Protestants generally teach that the modern age is not a period of continuing revelation.[4]

The Church of Jesus Christ of Latter-day Saints[edit]

In the Church of Jesus Christ of Latter-day Saints (LDS Church), the largest denomination in the Latter Day Saint movement, continuing revelation is the principle that God or his divine agents still continue to communicate to humankind.[citation needed] Joseph Smith, founder of the Latter Day Saint movement, used the example of the Lord's revelations to Moses in Deuteronomy to explain the importance and necessity of continuous revelation to guide "those who seek diligently to know [God's] precepts":

God said, "Thou shalt not kill" [Deuteronomy 5:17][5] at another time He said, "Thou shalt utterly destroy." [Deuteronomy 7:2; 12;2; 20:17].[6] This is the principle on which the government of heaven is conducted-by revelation adapted to the circumstances in which the children of the kingdom are placed. Whatever God requires is right, no matter what it is, although we may not see the reason thereof till long after the events transpire [...] As God has designed our happiness—and the happiness of all His creatures, He never has—He never will—institute an ordinance or give a commandment to His people that is not calculated in its nature to promote that happiness which He has designed, and which will not end in the greatest amount of good and glory to those who become the recipients of his law and ordinances... for all things shall be made known unto them in [His] own due time, and in the end they shall have joy.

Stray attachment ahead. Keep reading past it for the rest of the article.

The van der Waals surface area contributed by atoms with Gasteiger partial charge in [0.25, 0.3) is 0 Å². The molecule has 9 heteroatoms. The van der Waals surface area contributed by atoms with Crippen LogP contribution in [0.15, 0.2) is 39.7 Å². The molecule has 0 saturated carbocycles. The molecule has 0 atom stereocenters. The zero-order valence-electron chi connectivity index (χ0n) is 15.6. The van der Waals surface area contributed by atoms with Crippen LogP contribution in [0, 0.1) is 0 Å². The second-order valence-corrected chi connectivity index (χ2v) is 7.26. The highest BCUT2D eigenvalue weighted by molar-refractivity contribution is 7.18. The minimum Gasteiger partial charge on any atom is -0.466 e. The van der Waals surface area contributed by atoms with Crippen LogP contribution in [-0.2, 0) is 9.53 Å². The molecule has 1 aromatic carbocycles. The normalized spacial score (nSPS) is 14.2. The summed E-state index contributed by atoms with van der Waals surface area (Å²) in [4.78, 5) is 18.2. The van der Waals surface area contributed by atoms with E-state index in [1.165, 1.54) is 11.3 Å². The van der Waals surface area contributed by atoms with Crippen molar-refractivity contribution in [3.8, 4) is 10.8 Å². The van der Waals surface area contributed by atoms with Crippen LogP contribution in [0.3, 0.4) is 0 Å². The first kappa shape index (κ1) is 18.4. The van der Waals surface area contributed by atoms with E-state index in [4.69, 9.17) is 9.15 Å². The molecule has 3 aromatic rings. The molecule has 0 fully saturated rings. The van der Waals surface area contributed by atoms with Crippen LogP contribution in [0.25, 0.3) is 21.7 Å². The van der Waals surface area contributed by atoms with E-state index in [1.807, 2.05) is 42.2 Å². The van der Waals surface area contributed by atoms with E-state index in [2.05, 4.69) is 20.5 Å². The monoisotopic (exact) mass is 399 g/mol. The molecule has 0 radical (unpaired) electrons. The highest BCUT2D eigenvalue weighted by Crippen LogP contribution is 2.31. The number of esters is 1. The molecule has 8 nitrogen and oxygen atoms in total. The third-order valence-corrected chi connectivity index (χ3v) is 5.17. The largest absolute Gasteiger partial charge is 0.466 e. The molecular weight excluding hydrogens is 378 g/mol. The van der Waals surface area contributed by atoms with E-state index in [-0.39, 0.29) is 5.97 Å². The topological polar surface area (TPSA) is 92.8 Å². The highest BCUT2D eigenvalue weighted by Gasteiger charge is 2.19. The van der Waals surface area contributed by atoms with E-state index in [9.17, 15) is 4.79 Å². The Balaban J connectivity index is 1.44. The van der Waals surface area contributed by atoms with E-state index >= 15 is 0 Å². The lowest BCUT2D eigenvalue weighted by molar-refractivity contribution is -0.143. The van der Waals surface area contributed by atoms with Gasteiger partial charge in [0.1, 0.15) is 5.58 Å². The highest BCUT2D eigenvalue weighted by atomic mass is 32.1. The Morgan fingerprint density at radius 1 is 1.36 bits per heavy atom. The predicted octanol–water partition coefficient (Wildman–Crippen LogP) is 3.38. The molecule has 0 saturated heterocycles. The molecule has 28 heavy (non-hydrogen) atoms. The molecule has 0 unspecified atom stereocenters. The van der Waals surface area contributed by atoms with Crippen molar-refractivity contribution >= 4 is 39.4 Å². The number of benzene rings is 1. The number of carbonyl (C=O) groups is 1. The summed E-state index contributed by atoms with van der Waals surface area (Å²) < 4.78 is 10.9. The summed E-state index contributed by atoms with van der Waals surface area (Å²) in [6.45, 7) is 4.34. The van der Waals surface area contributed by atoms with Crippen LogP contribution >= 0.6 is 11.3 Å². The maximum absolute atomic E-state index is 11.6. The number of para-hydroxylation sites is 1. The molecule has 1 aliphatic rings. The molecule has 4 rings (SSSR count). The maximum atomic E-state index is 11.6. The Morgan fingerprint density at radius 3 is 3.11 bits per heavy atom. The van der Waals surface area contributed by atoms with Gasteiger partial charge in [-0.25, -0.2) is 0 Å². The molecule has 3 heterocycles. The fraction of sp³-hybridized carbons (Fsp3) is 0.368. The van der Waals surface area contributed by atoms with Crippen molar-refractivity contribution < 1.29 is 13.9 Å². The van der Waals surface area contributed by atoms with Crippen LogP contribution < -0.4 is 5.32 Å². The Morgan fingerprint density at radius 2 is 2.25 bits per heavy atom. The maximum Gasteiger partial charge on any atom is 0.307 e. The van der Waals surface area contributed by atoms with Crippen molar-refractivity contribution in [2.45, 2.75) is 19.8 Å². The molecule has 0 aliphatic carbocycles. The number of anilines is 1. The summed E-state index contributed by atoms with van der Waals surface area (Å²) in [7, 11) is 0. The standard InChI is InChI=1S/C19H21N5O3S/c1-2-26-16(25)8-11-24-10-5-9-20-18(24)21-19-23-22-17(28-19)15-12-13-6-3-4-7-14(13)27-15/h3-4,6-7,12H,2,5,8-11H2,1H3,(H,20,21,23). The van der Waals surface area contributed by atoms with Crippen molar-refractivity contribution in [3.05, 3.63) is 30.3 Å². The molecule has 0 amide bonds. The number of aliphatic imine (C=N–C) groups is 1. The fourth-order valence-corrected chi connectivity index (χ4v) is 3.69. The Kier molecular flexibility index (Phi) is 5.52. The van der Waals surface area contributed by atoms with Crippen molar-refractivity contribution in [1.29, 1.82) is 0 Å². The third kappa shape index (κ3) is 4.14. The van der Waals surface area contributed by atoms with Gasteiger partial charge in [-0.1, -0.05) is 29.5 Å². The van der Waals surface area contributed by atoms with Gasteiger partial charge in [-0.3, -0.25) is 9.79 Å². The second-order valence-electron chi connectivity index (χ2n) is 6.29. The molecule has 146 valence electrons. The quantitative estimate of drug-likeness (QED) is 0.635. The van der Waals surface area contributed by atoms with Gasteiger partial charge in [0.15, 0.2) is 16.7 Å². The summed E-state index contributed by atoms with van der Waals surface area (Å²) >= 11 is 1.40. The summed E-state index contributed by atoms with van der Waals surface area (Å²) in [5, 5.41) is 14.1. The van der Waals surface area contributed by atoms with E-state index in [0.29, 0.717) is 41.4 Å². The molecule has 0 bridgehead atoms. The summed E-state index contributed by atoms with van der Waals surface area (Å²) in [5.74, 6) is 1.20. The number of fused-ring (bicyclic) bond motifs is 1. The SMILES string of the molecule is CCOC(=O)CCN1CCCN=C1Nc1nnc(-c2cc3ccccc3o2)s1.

The LDS Church believes in continuing revelation, not continuous revelation, and differentiates between the two.[7]

Personal versus church-wide revelation[edit]

The LDS Church distinguishes between personal revelation and revelation directed to all members of the church. Members believe that personal revelation can come to any individual with a righteous desire, for example to direct someone in their search for truth. In contrast, revelation for the entire church only comes to those who have been called by God as prophets, which in the LDS Church includes the First Presidency and the Quorum of the Twelve Apostles.[8]

Opposition to continued revelation[edit]

Church members see the tendency to dismiss the possibility that God could call modern prophets as similar to the attitude of those in the Bible who rejected the prophets and/or apostles of their day; the sense of change in the message of Jesus and the apostles led many to regard them as false prophets. Jesus himself warned against false prophets, teaching that the way to distinguish between a true and a false prophet was "by their fruits";[9] however, the perceived threat to tradition was often a strong enough deterrent to cause the witnesses of good fruits (such as powerful sermons or miraculous healings) to dismiss them as the work of the devil.[10] After Jesus ordained his apostles, he warned them of the extreme opposition they would encounter for these reasons, telling them, "ye shall be hated of all men for my name's sake".[11] Jesus also said, "Woe unto you, when all men shall speak well of you! For so did their fathers to the false prophets," thus illustrating that opposition will naturally accompany a true prophet if they are doing their job correctly.[12]